16. The human eye is not making a snap. The human eye is constantly roaming, adjusting, learning, processing, re-adjusting
    with the brain. It is a higher order of a motion picture rather than a snap. If our eyes only take a snap over a single moment
    in time we just died. That single moment will be your last image on earth. That is why the camera is so useful in helping us
    capture a moment in a time with a snap. The camera is two dimensional. Our eyes is four dimensional. You have to have
    the continuum of time for our eyes to work.
  17. From what i can remember of science class in high school this is what i would guess the image the eye sees Amber
  18. I think where the human eye exceeds is in its ability to see detail in a wide range of contrast and brightness in the same scene.
  19. What about the brain's processing and selection of images seen with the eyes? Our eyes may focus on this or that, but
    look how often the brain focuses on the portion of the seeable image that is of temporary importance. Like, ignoring the
    appearance of the room while watching TV, for instance.

    With the camera, sometimes it seems as though we can only approximate this portal of focus (I guess that's what you'd
    call it) by selecting different viewing angles with different focal lengths.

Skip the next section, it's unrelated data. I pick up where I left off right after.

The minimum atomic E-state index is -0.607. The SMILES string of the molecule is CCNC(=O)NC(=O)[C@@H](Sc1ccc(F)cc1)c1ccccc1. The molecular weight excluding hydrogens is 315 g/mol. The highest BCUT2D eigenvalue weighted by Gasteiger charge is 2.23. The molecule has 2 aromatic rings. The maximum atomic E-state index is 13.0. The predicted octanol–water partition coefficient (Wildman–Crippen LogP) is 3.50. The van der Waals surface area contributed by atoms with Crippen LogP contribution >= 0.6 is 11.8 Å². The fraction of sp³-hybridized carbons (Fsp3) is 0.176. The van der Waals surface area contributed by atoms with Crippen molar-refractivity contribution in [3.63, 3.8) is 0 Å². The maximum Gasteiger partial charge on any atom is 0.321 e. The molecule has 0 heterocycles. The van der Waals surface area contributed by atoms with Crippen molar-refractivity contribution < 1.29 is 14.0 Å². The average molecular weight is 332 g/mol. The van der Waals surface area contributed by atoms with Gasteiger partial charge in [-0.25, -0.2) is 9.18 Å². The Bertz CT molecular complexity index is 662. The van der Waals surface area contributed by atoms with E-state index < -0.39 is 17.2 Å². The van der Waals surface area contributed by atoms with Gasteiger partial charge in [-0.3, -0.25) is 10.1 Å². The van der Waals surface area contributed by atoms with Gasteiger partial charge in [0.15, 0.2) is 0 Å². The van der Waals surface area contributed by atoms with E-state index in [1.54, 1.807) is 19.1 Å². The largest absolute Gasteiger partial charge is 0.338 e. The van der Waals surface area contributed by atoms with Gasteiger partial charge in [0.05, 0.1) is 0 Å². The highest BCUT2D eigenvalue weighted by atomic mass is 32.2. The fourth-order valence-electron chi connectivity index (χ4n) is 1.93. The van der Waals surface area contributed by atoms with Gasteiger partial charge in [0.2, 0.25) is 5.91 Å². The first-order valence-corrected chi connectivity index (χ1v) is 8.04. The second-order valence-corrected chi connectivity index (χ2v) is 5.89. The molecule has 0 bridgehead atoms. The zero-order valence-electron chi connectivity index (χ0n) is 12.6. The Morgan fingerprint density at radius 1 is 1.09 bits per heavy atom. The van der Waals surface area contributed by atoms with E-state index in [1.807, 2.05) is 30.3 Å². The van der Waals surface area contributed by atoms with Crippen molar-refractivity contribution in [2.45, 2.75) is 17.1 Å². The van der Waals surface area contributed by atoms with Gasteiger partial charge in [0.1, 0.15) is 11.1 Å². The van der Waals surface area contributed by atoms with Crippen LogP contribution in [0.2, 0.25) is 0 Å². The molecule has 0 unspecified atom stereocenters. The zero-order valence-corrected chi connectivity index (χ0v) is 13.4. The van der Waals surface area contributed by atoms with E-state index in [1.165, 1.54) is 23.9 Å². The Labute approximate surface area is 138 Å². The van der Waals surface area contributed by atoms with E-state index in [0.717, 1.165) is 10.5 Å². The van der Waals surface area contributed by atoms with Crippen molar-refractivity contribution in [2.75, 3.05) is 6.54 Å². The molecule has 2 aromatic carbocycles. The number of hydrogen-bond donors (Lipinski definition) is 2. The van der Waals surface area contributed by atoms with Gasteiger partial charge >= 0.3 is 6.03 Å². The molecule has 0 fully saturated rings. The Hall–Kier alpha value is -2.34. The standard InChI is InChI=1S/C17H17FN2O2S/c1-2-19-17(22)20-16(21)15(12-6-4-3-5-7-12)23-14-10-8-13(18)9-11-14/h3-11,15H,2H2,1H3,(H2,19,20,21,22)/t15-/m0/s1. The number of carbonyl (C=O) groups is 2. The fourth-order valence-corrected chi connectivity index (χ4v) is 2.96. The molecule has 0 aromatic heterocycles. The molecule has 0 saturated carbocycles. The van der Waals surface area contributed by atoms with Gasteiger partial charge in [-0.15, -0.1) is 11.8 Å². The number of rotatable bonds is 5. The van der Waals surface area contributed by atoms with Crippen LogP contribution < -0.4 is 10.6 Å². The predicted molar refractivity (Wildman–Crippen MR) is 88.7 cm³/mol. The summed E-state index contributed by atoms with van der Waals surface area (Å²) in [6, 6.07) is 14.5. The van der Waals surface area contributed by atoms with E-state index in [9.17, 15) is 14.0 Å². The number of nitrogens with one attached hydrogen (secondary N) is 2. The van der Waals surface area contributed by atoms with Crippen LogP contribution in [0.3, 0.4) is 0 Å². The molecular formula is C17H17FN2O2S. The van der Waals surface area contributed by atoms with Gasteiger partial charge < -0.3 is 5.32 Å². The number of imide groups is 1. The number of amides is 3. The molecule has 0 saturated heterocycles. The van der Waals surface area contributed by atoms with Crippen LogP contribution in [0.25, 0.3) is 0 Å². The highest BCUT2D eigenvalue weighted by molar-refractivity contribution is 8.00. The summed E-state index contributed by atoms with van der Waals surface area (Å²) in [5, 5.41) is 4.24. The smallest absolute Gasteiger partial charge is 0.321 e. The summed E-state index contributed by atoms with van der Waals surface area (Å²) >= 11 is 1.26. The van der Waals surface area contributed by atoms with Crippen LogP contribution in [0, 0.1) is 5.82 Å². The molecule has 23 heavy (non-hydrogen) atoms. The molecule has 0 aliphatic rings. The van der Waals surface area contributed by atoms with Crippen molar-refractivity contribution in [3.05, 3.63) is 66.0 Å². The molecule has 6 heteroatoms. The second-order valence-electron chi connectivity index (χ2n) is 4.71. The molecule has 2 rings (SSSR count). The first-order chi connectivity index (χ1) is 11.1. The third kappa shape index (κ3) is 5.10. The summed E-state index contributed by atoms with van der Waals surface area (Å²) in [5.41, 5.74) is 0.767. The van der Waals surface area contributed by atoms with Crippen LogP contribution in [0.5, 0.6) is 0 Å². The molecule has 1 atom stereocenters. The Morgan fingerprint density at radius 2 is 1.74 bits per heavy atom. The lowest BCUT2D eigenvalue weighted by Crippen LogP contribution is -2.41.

20. I feel that's right, what John has told just before this. Our eyes are controlled by our brain and guided by our emotions. In a movie, the movement and control of camera is guided by some pre-set objectives. In case of our eyes, the objective may be fixed but in most of the cases it is varying. When we are walking through a street then our view through eyes may well be ‘rapidly changing frames of photographs with may be of different focus and may be of different subjects’. (Here eyes are much superior to the camera since such quick change of focus with varying depth is not possible with any sophisticated automatic camera.) Suppose at a particular instant I am watching a beautiful lady then probably I am not watching what her dog is doing or vice versa. But in a photograph every thing within the depth of view is recorded. While viewing this photograph, probably I can take time to watch minutely every detail inside the frame at the same time if something completely different is happening a little away we are ignorant about that. Hence the interesting point, in a photograph (suppose a street photograph) the photographer dictates and decides the subject confined within a frame. But while we are viewing through our own eyes in a street, the subject is varying and is decided by many different factors. In nutshell, in a photograph, a photographer calls our attention to a subject confined within a frame (isolating the surrounding) where we can in much detail imagine and sense the happening to that frame tuned by our taste, knowledge and experience, which makes a photograph ‘striking and appealing’ in our mind. Some more opinion from others may be interesting to have a divergent / complete view.